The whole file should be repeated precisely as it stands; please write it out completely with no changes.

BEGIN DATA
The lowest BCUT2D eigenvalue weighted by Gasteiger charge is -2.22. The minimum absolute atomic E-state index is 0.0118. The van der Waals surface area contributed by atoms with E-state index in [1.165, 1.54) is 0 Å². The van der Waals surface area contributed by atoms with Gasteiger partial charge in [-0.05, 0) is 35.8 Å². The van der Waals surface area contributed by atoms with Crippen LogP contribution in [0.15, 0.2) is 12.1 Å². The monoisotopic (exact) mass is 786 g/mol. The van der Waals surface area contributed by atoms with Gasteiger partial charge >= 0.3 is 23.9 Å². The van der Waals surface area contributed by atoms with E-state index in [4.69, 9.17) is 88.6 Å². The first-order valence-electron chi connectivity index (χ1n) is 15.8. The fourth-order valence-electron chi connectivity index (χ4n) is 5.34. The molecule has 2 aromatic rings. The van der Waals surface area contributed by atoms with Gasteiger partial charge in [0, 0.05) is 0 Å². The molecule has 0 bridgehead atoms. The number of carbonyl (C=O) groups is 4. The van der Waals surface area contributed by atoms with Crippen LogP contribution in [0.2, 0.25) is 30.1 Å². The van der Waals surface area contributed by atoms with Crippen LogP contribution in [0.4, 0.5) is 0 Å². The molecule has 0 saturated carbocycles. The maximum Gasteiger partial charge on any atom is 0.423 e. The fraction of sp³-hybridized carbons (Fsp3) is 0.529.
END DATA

The lowest BCUT2D eigenvalue weighted by Gasteiger charge is -2.22. The minimum absolute atomic E-state index is 0.0118. The van der Waals surface area contributed by atoms with E-state index in [1.165, 1.54) is 0 Å². The van der Waals surface area contributed by atoms with Gasteiger partial charge in [-0.05, 0) is 35.8 Å². The van der Waals surface area contributed by atoms with Crippen LogP contribution in [0.15, 0.2) is 12.1 Å². The monoisotopic (exact) mass is 786 g/mol. The van der Waals surface area contributed by atoms with Gasteiger partial charge >= 0.3 is 23.9 Å². The van der Waals surface area contributed by atoms with E-state index in [4.69, 9.17) is 88.6 Å². The first-order valence-electron chi connectivity index (χ1n) is 15.8. The fourth-order valence-electron chi connectivity index (χ4n) is 5.34. The molecule has 2 aromatic rings. The van der Waals surface area contributed by atoms with Gasteiger partial charge in [0, 0.05) is 0 Å². The molecule has 0 bridgehead atoms. The number of carbonyl (C=O) groups is 4. The van der Waals surface area contributed by atoms with Crippen LogP contribution in [0.2, 0.25) is 30.1 Å². The van der Waals surface area contributed by atoms with Crippen LogP contribution in [0.4, 0.5) is 0 Å². The molecule has 0 saturated carbocycles. The maximum Gasteiger partial charge on any atom is 0.423 e. The fraction of sp³-hybridized carbons (Fsp3) is 0.529.